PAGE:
Robert Hughes refers in “The Mona Lisa Curse” to Walter Benjamin and in succession to the pessimistic view of Theodor W. Adorno by criticizing the presentation of Leonardo’s Mona Lisa in the Metropolitan Museum, which reduces the masterpiece to a facsimile of itself.[41] The motivation of the visitors to have seen rather than to view the panel makes the difference. While the mode of reception can be discussed, it is unquestioned that Mona Lisa represents fine arts – it is a convention. Following the argumentation of Groys, culture is generated by producing interchangeable and benchmark setting value measures. It is a dynamic process in which values become negotiated perpetually.

Benjamin’s aura has not been destroyed, neither through mass reproduction nor through the masses themselves. The artistic mission to demolish the artwork’s aura has at least created something I would call aura 2.0. The attempts to ‘democratize’ artistic production in terms of questioning the masterpiece or the original in the 1920s and in the 1960s only have worked for a short time – for a moment of shock. So the pricing of an archived artwork, its value is part of our knowledge and affects our perception on the one hand. On the other hand it also attracts and encourages more and more people to get involved by becoming artists, collectors or art historians. Joseph Beuys has once put the phenomenon into a very short and simple formula: Art = Capital[42].

[1] Boris Groys, Über das Neue. Versuch einer Kulturökonomie, Wien 1992, pp. 10, 11.
[2] Karl Marx, Ökonomisch-philosophische Manuskripte, in:  Karl Marx/Friedrich Engels, Werke, Berlin 1968, p. 566.
[3] Georg Simmel, Philosophie des Geldes, Köln 2009, p. 147.
[4] Henrik Mortsiefer, Maschinen an der Macht, in: Tagesspiegel, 08-05-2010, URL: [03.06.2011].
[5] Georg Zoche, Grundsätzliches, in: Welt macht Geld, URL:ätzliches [10.06.2011].
[6] Hendrik Makeler/Nicolas Oresme/Grabriel Biel. Zur Geldtheorie im späten Mittelalter, in: Scripta Mercaturae. Zeitschrift für Wirtschafts- und Sozialgeschichte, Vol. 37, 2007, 1, pp. 56–94.
[7] Zoche 2011.
[8] Jochen Hörisch, Kopf oder Zahl. Die Poesie des Geldes. Frankfurt am Main 1996, pp. 130–132.
[9] Ibid., p. 130.
[10] Cf. Zoche 2011.
[11] Ibid.
[12] Michael Baxandall, Painting and Experience in Fifteenth Century Italy, 2nd Ed., Oxford 1988.
[13] Ibid., pp. 16, 17.
[14] Ibid., Preface to the 1st Edition.
[15] Jaques Le Goff, Geld im Mittelalter, Stuttgart 2010, pp. 163–168.
[16] Tasos Zembylas, Kunst oder Nichtkunst. Über Instanzen ästhetischer Beurteilung, Wien 1997, pp. 97, 98.
[17] Svetlana Alpers, Rembrandt’s Enterprise. The Studio and the Market, Chicago 1988, p. 94.
[18] Ibid., pp. 102.
[19] Ibid., pp. 96, 97.
[20] Ibid., 98.
[21] Ibid., 104. For comparison, contemporary Dutch household inventories list paintings under ten guilders: ibid., p. 94.
[22] Groys 1992, p. 14.
[23] Cf. Hörisch 1996, and Joseph Vogl, Das Gespenst des Kapitals. 2nd Edition, Zürich 2010/11.
[24] Robert Hughes, The Mona Lise Curse (Documentary, 49 min.), GBR 2008.
[25] Baruch D. Kirschenbaum, The Scull Auction and the Scull Film, in: Art Journal, Vol. 39, No. 1 (Autumn, 1979), pp. 50–54.
[26] Hughes 2008.
[27] Zembylas 1997, p. 89.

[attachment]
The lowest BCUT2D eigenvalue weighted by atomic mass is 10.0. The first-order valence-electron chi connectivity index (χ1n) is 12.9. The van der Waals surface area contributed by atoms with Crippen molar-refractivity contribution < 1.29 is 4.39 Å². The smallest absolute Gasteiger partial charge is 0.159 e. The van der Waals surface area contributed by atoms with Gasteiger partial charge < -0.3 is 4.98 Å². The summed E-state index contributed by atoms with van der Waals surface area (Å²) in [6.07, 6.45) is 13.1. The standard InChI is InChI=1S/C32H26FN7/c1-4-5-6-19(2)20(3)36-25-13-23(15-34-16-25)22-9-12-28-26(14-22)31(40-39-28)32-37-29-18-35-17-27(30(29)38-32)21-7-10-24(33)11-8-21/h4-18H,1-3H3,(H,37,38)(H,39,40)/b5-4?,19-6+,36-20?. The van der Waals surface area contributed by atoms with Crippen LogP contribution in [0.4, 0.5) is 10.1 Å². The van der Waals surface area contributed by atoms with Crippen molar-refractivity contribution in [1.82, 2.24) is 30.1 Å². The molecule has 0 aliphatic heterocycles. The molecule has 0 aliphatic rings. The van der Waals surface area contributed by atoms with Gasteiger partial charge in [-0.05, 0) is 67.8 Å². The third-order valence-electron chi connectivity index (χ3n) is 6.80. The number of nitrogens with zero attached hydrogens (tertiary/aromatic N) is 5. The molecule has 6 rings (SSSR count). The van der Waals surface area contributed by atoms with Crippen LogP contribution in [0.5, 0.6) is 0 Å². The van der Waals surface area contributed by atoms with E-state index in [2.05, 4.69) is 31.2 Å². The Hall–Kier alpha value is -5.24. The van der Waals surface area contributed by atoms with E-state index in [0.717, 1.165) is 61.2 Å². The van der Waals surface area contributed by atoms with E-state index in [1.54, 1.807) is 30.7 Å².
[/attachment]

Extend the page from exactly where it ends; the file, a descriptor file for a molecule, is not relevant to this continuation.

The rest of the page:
[28] Stefan Koldehoff, Der Künstler kauft sich selbst, in: Süddeutsche Zeitung, 03-09-2007,  URL: [26.06.2011].
[29] Hughes 2008.
[30] Harald Szeemann, Zensur habe ich nie akzeptiert, woher sie auch immer kam (Interview), in: Cash, No. 43, 29-10-1993, p. 52-53, quoted after: ZAMBYLOS 1997: 69.
[31] Gilles Deleuze/Félix Guattari, Anti-Ödipus, 4th Ed., Berlin 1977.
[32] Walter Benjamin, Das Kunstwerk im Zeitalter seiner technischen Reproduzierbarkeit, in: Id., Schriften, Vol. I, Theodor W. Adorno (ed.), Frankfurt/Main 1955, pp. 366–405.
[33] Cf. Zembylas 1997, p.72, and: Thorstein Veblen, The Theory of the Leisure Class, 1899.
[34] Sabine Breitwieser (ed.), Occupying Space. Generali Foundation Collection (cat.), Köln 2003.
[35] Andrea Fraser, May I Help You?, in: Friedrich Petzel Gallery, URL: [12.07.2011].
[36] Pierre Bourdieu, Distinction: A Social Critique of the Judgement of Taste, Harvard University Press 1984.
[37] Cf.: Nina Tessa Zahner, Die neuen Regeln der Kunst. Andy Wahrhol und der Umbau des Kunstbetriebs im 20. Jahrhundert, Frankfurt am Main 2006.
[38] Valerie Brennan, Navigating Social Media in the Business World, in: Licensing Journal, Vol. 1, p. 8–12.
[39] See: and
[40] Julia Urbanek, Die Revolution der leistbaren Kunst, in: Wiener Zeitung, 09-11-2010, URL: [12.07.2011].
[41] Cf. Theodor W. Adorno, Ästhetische Theorie, Frankfurt am Main 1973.
[42] “CAPITAL is at present the work sustaining ability. Money is not an economic value though. The two genuine economic values involve the connection between ability (creativity) and product. That explains the formula presenting the expanded concept of art: ART=CAPITAL”, Joseph Beuys, 1985, quoted in: Regina Brenner, Political Activism, URL: [02.10.2012]

Quellennachweis: Maria Männig, Art – the virtualized value, in: ALL-OVER, Nr. 3, Oktober 2012, URL:

Maria Männig studierte Tapisserie an der Akademie der bildenden Künste sowie Kunstgeschichte an der Universität Wien. Seit 2012 doktoriert sie am Institut für Kunstgeschichte der Universität Wien zur Kritik der Moderne in Hans Sedlmayrs Schriften und deren zeitgenössischer Rezeption im deutschsprachigen Raum.
Dieser Artikel erscheint in der Kategorie Ausgabe 3, Essays. Permalink.